San Diego Financial Literacy Center

Five Things to Look at When Looking to Purchase a Vehicle

By: Sharon Glassey, Glassey-Smith, California Consumer Attorneys

CarFax Vehicle History Reports Do Not Always Tell the Whole Story about a Car

Some dealers specialize in selling accident-damaged vehicles. The dealer will run a CarFax on an obviously damaged vehicle. If it is clean, they will buy it, because they know that they can show consumers the clean CarFax to “prove” it has never been in an accident. However, CarFax Vehicle History Reports don’t always show the whole story. CarFax can only report history that has been reported to it. If a vehicle is repaired at an auto repair shop that does not report to CarFax, the accident will not be shown on the CarFax.

“Salvage,” Junk,” and “Rebuilt” Vehicles

A dealer must inform you that a vehicle is Salvage/ Junk/ Rebuilt before you purchase. A vehicle with a “Salvage,” “Junk,” or “Rebuilt” title (“Salvage certificate” in California) means an insurance company deemed the vehicle a “total loss.” Usually, this means that the vehicle was in a serious accident and sustained damage that would cost more to repair than the value of the vehicle. Dealers will purchase such vehicles at a Salvage Auction and repair them as cheaply as possible. Salvage vehicles usually have shoddy cosmetic repairs with hidden unrepaired damage or missing parts. Examples of multiple salvage vehicles sold are when the cars have missing airbags and sensors or suspension parts. One salvage vehicle had large chunks missing from its frame hidden by plastic trim pieces.

Never buy a Salvage/ Junk/ Rebuilt vehicle. Many insurance companies will refuse to insure a Salvage/ Junk/ Rebuilt vehicle. Many banks will refuse to finance loans to buy those vehicles as well.

Deferred Down Payments or “Pick-Up Payments”

Auto dealerships fraudulently fail to disclose deferred down payments so banks will finance consumers for loans for which they would otherwise not qualify. In addition, dealers who honestly attempt to obtain financing for their customers are at a competitive disadvantage when their finance terms are not as attractive as those of a dishonest dealer.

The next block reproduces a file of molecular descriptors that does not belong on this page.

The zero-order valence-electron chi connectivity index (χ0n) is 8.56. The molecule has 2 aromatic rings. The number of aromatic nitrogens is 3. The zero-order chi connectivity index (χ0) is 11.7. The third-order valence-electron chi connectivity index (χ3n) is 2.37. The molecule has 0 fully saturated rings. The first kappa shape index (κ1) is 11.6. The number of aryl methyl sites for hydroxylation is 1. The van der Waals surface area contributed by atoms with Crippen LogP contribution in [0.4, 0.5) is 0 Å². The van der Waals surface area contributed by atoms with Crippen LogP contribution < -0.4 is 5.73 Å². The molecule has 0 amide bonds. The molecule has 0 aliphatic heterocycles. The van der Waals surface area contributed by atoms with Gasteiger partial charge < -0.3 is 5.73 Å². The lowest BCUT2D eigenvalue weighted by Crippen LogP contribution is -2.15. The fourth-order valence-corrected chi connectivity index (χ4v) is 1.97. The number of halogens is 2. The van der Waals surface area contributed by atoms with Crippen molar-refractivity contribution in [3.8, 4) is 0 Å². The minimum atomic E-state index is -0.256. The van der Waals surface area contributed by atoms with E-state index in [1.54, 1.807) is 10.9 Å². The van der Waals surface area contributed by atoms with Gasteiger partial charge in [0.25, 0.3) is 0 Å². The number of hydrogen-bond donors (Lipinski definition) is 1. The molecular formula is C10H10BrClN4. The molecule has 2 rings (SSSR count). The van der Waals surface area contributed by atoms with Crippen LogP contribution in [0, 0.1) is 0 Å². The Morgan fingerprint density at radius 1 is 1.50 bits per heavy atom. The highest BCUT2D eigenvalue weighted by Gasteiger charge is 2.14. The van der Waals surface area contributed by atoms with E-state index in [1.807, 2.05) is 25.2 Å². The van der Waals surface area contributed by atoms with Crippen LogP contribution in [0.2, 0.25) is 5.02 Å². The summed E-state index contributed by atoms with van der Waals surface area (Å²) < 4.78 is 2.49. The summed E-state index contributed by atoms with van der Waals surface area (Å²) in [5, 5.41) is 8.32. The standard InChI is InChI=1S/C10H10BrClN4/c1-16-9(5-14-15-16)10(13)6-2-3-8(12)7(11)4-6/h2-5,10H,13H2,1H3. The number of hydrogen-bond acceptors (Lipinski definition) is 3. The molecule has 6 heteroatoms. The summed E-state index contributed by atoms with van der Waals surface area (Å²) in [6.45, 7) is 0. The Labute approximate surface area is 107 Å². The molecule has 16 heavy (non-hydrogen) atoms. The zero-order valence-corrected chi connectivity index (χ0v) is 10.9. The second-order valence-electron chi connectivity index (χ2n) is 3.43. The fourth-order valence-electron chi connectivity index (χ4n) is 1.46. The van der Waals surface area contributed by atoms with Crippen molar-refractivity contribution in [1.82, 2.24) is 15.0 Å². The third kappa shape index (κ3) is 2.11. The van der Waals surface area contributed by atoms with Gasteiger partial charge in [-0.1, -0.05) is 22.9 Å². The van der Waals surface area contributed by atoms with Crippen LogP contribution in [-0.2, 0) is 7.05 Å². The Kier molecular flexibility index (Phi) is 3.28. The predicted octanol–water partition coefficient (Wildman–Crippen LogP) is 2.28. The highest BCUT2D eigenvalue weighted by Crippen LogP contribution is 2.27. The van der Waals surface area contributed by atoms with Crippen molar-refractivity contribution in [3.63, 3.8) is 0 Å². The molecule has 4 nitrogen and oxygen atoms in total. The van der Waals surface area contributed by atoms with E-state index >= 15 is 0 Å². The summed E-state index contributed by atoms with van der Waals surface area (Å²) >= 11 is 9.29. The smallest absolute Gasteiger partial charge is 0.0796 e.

It is not illegal to charge and collect a deferred down payment; however, under the Automobile Sales Finance Act, it is illegal to fail to disclose it. If you agreed to pay a deferred payment, or gave the dealer a “hold” check, or signed a promissory note, and the dealer failed to disclose the payment arrangement correctly, the dealer broke the law.

Buying a Car When You Have Bad or Poor Credit

A dealer cannot legally raise the price of a vehicle because you have bad credit. A dealer must charge you the same price for a vehicle, whether you pay with cash, a check, or finance the vehicle. If the dealer raises the price because you are financing, it is considered a finance charge, and is illegal.

Consumers Right to Return a Vehicle

In California, you do not have a cooling-off period or the right to return a vehicle. However, you can buy a cooling-off period, but it only lasts two days, and you have to buy it before you leave the dealership with the vehicle! Unsurprisingly, no one suspects that the shiny car on the lot will have problems within the first few days – if they did, would they buy it? We have looked at literally thousands of consumer vehicle purchases, and have never seen a deal where the consumer purchased the overpriced two-day cooling-off period. Many dealers will tell you that you are not allowed to return the vehicle because you signed a form declining to purchase the expensive cooling-off period. This is a lie. Even if you did not buy the two-day cooling off period, you can still return your vehicle if the dealership did something wrong.

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